It has been one year since German Chancellor Angela Merkel's coalition government set out to make a policy push toward a more united Europe. So what has Berlin actually achieved over the past 12 months?
EU and German-French Relations
"A new dawn for Europe" — Germany's pledge toward the EU is enshrined in the title of the coalition agreement between Chancellor Angela Merkel's Christian Democrats (CDU), their Bavarian sister party the Christian Social Union (CSU) and their junior partner, the Social Democrats (SPD). Indeed, the EU outlook forms the very basis for the coalition government that Merkel has led over the past 12 months.
Brexit and growing populism across Europe threaten the bloc's stability and momentum, but Berlin is also reluctant to embrace EU enthusiasm a la Emmanuel Macron. The French president has persistently prompted Germany to help build Europe into a strong protecting power, and proposed concrete measures. But Merkel has remained elusive on many demands, preferring symbolism instead, like renewing German-French friendship vows in the Treaty of Aachen.
Instead she let her successor as CDU party leader — and potentially as chancellor — Annegret Kramp-Karrenbauer, reject many of Macron's key ideas for Europe, many of which point toward a common welfare system. While Kramp-Karrenbauer backs a joint EU migration policy and more defense cooperation, she said "European centralism, European statism, the communitarisation of debts, the Europeanization of welfare systems, and the minimum wage would be the wrong approach" in her point-blank refusal to simply sign up to Macron's vision.
She even went as far as questioning the second base of the EU Parliament in the French city of Strasbourg and calling for an EU seat in the UN Security Council. Both would be large concessions for France. Diverging weapons export policies also remain in the way of closer military cooperation, something for which both countries have signed up.
Problems in the East
The Visegrad states of Poland, the Czech Republic, Slovakia and Hungary continue to resist Berlin's drive toward an EU asylum policy that would include the EU-wide distribution of migrants. The authoritarian tendencies of the Polish and Hungarian governments are straining relations with Berlin.
Germany is no longer calling for EU payments to be dependent on cooperation on migration and EU values. It appears the government wants to avoid any move that could buoy populist sentiments ahead of EU elections in May.
Germany's relations with Russia remain under strain. Berlin is walking a fine line in trying to maintain good relations with Moscow, despite its annexation of Crimea and its apparent arms buildup. The German government wants to be able to continue its role as mediator in the Ukraine conflict. But there are also business interests at play, with Germany pushing ahead with the joint Nord Stream 2 gas pipeline despite criticism from EU partners, most notably Poland.
Washington and the EU Commission in Brussels have managed to force significant changes to the project. The fact that France's opposition made that interference possible in the first place is a bitter pill to swallow for Berlin.
Africa and migration
Tackling the root causes of migration increasingly dominates Germany's relations toward African countries. It was not until the migration crisis of the past few years that the chancellor framed Africa as a strategically important partner.
Most recently, she traveled to Senegal, Ghana and Nigeria as well as Algeria and Morocco. There, she defended the UN Compact on Migration as a "clear commitment to multilateralism and stressed that legal migration also creates prosperity."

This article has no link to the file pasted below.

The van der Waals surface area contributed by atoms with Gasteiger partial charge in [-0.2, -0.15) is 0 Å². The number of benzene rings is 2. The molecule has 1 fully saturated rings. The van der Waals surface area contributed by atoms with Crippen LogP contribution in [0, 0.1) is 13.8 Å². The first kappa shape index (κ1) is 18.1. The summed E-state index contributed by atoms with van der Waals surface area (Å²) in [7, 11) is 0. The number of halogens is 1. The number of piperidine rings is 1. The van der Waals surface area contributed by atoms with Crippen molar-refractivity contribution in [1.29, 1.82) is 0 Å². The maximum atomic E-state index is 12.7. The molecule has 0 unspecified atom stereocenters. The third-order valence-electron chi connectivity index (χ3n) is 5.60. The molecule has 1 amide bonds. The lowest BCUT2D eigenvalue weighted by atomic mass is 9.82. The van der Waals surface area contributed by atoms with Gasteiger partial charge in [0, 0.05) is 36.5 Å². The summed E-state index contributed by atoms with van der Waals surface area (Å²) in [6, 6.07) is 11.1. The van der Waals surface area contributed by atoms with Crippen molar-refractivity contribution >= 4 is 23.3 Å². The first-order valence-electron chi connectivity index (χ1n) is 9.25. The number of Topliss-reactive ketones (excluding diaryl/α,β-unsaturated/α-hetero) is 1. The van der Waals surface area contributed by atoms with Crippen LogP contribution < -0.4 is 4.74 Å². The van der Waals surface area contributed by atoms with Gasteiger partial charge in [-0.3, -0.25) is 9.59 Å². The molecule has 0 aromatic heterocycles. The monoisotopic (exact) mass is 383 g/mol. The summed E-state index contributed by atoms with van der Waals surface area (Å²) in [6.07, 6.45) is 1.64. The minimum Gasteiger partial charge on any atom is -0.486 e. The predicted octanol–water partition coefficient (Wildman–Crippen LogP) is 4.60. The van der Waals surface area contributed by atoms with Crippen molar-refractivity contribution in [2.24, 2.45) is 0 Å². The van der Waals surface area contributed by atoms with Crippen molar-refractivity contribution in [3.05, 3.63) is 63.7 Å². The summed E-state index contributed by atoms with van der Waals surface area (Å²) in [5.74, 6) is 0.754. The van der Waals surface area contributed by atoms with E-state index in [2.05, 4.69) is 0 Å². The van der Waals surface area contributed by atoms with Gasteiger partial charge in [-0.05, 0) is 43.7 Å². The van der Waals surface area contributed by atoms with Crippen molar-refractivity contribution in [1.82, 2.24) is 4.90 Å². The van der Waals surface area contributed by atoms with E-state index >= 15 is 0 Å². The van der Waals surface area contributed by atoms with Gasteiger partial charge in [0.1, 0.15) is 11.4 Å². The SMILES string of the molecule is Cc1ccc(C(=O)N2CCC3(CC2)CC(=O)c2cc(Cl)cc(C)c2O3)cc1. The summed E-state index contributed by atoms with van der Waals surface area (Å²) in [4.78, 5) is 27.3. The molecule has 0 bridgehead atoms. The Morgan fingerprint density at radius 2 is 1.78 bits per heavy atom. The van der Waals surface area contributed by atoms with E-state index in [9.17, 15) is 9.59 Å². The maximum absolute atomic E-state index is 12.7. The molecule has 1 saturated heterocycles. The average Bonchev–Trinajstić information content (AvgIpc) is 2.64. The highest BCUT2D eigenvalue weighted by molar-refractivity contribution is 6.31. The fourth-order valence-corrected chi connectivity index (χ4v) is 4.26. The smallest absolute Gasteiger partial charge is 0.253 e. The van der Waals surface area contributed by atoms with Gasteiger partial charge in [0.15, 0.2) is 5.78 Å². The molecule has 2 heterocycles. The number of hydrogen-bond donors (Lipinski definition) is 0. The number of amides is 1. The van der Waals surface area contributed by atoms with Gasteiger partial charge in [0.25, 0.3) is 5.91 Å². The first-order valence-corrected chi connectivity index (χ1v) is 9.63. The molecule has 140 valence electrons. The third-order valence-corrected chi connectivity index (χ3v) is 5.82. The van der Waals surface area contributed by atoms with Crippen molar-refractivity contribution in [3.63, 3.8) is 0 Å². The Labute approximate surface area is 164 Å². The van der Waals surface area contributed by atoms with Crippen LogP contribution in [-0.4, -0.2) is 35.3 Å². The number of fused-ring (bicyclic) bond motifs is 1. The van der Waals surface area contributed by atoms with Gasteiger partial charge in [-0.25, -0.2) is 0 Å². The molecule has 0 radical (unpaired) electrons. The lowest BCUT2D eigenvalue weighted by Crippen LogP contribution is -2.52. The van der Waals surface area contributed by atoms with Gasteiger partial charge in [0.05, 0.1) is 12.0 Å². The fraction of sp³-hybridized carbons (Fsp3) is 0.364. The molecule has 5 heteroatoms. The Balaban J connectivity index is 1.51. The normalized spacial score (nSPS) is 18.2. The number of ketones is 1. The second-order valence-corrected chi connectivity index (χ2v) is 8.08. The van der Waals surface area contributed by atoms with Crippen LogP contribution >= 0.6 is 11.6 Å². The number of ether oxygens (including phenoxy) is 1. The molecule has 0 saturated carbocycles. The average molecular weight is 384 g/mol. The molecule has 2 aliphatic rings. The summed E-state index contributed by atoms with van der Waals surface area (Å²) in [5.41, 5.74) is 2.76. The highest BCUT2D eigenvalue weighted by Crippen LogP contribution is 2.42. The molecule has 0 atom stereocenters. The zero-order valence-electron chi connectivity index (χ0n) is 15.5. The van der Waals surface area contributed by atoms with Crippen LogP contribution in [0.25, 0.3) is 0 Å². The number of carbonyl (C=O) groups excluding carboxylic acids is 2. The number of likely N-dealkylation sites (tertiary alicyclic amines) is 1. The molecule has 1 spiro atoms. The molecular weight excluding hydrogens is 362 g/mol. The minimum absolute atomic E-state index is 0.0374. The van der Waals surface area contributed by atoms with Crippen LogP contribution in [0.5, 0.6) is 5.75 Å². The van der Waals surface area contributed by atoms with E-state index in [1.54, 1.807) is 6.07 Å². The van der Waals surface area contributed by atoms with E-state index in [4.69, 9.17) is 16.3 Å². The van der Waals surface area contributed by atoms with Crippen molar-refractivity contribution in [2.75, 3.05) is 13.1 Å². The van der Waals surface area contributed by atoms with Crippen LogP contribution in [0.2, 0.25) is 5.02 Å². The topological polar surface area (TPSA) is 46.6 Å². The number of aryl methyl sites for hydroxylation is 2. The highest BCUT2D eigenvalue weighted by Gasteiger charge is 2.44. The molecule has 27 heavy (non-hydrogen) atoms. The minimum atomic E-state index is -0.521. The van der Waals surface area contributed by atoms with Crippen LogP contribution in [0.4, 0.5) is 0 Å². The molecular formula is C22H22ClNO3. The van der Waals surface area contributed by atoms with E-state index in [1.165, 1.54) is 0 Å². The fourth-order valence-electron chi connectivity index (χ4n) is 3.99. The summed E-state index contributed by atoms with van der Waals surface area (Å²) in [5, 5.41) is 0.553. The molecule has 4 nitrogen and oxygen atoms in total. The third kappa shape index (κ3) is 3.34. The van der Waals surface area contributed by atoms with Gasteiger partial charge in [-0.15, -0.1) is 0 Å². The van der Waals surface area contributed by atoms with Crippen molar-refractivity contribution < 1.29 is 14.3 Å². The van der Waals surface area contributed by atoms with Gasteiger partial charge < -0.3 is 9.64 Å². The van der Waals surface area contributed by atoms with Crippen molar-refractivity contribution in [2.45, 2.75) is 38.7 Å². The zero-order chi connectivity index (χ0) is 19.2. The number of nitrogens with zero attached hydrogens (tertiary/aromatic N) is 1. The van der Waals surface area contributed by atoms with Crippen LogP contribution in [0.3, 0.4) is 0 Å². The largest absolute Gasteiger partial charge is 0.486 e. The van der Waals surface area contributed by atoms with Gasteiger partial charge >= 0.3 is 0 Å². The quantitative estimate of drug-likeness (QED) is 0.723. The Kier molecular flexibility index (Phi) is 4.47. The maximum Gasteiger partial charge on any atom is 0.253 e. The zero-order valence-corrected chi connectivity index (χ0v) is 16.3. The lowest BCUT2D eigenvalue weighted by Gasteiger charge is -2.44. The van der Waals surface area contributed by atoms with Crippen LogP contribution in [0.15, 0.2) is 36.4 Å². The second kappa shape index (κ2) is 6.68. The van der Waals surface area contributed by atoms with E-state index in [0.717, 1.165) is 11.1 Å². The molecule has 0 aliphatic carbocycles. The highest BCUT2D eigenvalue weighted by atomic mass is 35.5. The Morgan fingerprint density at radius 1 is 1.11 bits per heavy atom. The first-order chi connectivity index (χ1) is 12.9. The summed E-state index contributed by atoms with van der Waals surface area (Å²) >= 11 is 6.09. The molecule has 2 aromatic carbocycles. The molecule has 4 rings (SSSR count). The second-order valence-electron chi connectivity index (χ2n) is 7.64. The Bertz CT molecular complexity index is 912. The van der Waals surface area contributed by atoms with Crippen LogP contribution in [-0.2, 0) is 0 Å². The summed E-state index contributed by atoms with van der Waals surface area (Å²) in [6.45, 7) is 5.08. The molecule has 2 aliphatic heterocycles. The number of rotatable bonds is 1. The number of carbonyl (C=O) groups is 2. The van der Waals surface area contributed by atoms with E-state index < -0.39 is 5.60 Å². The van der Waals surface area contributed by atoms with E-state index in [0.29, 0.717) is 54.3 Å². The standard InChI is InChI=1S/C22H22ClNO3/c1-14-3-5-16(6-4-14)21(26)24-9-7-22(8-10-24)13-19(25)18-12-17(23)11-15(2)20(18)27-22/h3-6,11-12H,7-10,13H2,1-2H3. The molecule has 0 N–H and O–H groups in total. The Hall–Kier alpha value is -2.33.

Huge investments in development programs have been made to propel growth and facilitate investment by German companies. Moreover, German troops on the ground in Mali are the most tangible sign of Germany's growing security interests in the region. Yet Merkel told this year's Munich Security Conference "all of that won't make a difference if these countries don't have an economic perspective."
The conservative-led coalition has reaffirmed its commitment to relations with the United States. However, Berlin is decidedly sober about working with the administration of US President Donald Trump. Washington's cancellation of the Iran nuclear deal was heard in Brussels and Berlin as a wake-up call to develop both national and European political and military capabilities.
A trans-Atlantic trade war is off the table for now, but still regarded as a possibility in the future. Merkel has responded to Trump's "America First" doctrine by calling for increased multilateralism. At this year's World Economic Forum, she pledged that one "must also think of others' interests to create 'win-win' situations."
Asia: Human rights, tech and investments
German policy in Asia remains dominated by China; the coalition agreement identifies not just "opportunities" but also "risks" in relation to this strategically important partner. Berlin and Brussels are carefully monitoring China's Belt and Road strategic investment initiative and have pushed for equal access to markets and investment opportunities where China keeps pushing back.
In addition to human rights, the question of whether Chinese technology is strategically safe enough for Western infrastructure has become a delicate issue. The question of whether Chinese communications giant Huawei should be allowed to compete for providing Germany's 5G mobile network infrastructure is expected to have an impact on bilateral relations.
The "value partnership" Germany has with Japan, however, could not be more different. The German chancellor traveled to Japan in early February to mark the free trade agreement between the EU and Japan coming into force. Merkel described the EU-Japan Economic Partnership Agreement as "a new opportunity in all directions" and hopes it will help demonstrate the benefits of multilateral agreements.